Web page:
Review of Mary Caponegro’s All Fall Down

Easily one of last year’s finest books, Mary Caponegro’s All Fall Down is a powerful display of a virtuoso stylist at the top of her form. Here’s an excerpt of my review:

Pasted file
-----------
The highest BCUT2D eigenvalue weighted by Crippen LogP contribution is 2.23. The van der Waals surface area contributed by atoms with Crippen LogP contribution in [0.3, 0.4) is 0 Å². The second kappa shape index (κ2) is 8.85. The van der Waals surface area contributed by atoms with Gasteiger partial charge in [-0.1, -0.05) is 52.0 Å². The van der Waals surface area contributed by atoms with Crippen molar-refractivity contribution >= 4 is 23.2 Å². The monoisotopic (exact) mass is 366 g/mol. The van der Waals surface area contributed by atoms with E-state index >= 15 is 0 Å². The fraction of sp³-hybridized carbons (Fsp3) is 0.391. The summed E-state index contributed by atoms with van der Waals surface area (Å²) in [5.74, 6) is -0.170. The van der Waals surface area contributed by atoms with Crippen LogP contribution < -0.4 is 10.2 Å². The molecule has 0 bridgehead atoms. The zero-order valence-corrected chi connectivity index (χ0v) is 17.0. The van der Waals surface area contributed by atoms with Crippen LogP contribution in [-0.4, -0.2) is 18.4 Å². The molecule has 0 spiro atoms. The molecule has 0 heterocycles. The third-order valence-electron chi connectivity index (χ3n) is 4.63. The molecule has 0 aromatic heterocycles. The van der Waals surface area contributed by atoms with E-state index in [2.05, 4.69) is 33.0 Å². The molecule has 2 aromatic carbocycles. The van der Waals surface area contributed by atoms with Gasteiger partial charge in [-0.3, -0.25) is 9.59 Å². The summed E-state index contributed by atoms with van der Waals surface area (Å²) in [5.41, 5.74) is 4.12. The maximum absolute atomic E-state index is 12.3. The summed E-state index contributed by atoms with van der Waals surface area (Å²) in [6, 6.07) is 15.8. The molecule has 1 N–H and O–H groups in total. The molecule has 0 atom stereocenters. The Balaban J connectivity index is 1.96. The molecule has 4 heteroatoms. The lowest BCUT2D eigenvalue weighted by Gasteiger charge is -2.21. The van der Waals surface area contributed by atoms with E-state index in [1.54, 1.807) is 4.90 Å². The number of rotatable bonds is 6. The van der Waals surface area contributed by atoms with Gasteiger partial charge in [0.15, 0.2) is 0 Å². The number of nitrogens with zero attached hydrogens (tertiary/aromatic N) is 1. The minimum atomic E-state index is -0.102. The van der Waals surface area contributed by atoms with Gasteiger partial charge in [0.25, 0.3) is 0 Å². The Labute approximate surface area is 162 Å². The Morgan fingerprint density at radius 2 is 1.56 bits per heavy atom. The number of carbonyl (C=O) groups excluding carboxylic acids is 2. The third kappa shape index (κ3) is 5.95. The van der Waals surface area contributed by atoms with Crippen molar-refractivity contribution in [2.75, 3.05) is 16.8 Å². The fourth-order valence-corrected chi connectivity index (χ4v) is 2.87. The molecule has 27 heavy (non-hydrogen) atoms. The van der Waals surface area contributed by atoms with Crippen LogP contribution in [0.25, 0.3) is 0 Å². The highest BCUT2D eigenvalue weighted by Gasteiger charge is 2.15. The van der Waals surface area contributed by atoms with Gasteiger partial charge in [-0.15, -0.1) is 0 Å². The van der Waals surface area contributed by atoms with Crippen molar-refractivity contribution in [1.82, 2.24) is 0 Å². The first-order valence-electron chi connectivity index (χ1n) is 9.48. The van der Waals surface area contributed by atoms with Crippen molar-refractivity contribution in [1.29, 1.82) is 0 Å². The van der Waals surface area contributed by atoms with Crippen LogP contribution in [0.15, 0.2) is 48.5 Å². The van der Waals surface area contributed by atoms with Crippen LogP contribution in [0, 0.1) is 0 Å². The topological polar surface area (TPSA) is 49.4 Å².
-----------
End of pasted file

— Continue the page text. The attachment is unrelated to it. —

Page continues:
With a precise eye, sympathetic ear, and a commanding, sprawling, and, at times, overwhelming but no less pleasurable voice, Mary Caponegro, in her new collection of stories and novellas All Fall Down, probes the minds of an odd collection of characters: a couple whose marriage is headed toward dissolution; a man torn by conflicting allegiances to his wife and mother; two other lovers whose new relationship is ravaged by the onset of illness; a woman who just can’t seem to let her daughter go; children who, in a fantastic, disturbing turn, run an abortion clinic; and, lastly, a crusty, dispassionate academic. These are flawed people, raw like flensed skin, and, as in the case of the kids running the clinic, oddly neglected. They are selfish and unaware, or self-aware but uncaring, or hyper-aware yet still encumbered by their history, their territorializing, their devotions, their supposed obligations. While the characters in these stories have much to be glum about, Caponegro’s insistent lyricism, scathing humor, and remarkable precision always impresses, always reminds the reader of the possibilities of fiction as a vehicle for psychological exploration. Sure, many contemporary novels are promoted as “psychological,” but Caponegro, with a style equally indebted to Virginia Woolf and William Gass, distinguishes herself by ably capturing the psyche’s complexity, its unpredictability, its darkness, its disquieting mystery.

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